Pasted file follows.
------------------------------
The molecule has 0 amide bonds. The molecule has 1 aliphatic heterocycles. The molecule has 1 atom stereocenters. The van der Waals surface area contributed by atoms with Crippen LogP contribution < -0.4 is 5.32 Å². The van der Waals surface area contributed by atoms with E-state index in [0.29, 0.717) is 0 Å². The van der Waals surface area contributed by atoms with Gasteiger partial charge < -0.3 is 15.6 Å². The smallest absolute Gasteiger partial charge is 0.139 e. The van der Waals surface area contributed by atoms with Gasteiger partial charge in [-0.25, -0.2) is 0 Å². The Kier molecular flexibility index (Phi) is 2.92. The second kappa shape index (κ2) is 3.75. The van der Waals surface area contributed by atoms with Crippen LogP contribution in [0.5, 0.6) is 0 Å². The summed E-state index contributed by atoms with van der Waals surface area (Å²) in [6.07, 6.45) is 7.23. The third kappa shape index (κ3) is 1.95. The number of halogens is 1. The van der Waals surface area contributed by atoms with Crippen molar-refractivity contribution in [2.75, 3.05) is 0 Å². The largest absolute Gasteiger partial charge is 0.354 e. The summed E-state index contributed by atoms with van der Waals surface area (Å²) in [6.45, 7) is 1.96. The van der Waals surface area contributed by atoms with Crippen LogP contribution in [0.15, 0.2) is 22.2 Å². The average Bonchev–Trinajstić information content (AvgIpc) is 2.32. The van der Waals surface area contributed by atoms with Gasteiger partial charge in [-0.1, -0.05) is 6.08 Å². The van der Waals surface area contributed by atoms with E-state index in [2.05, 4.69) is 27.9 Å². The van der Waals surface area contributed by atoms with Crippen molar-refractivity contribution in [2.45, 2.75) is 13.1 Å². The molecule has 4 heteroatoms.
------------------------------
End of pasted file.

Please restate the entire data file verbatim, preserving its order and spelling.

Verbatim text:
The molecule has 0 amide bonds. The molecule has 1 aliphatic heterocycles. The molecule has 1 atom stereocenters. The van der Waals surface area contributed by atoms with Crippen LogP contribution < -0.4 is 5.32 Å². The van der Waals surface area contributed by atoms with E-state index in [0.29, 0.717) is 0 Å². The van der Waals surface area contributed by atoms with Gasteiger partial charge < -0.3 is 15.6 Å². The smallest absolute Gasteiger partial charge is 0.139 e. The van der Waals surface area contributed by atoms with Gasteiger partial charge in [-0.25, -0.2) is 0 Å². The Kier molecular flexibility index (Phi) is 2.92. The second kappa shape index (κ2) is 3.75. The van der Waals surface area contributed by atoms with Crippen LogP contribution in [0.5, 0.6) is 0 Å². The summed E-state index contributed by atoms with van der Waals surface area (Å²) in [6.07, 6.45) is 7.23. The third kappa shape index (κ3) is 1.95. The number of halogens is 1. The van der Waals surface area contributed by atoms with Crippen molar-refractivity contribution in [2.75, 3.05) is 0 Å². The largest absolute Gasteiger partial charge is 0.354 e. The summed E-state index contributed by atoms with van der Waals surface area (Å²) in [6.45, 7) is 1.96. The van der Waals surface area contributed by atoms with Crippen LogP contribution in [0.15, 0.2) is 22.2 Å². The average Bonchev–Trinajstić information content (AvgIpc) is 2.32. The van der Waals surface area contributed by atoms with Gasteiger partial charge in [-0.1, -0.05) is 6.08 Å². The van der Waals surface area contributed by atoms with E-state index in [2.05, 4.69) is 27.9 Å². The van der Waals surface area contributed by atoms with Crippen molar-refractivity contribution in [2.45, 2.75) is 13.1 Å². The molecule has 4 heteroatoms.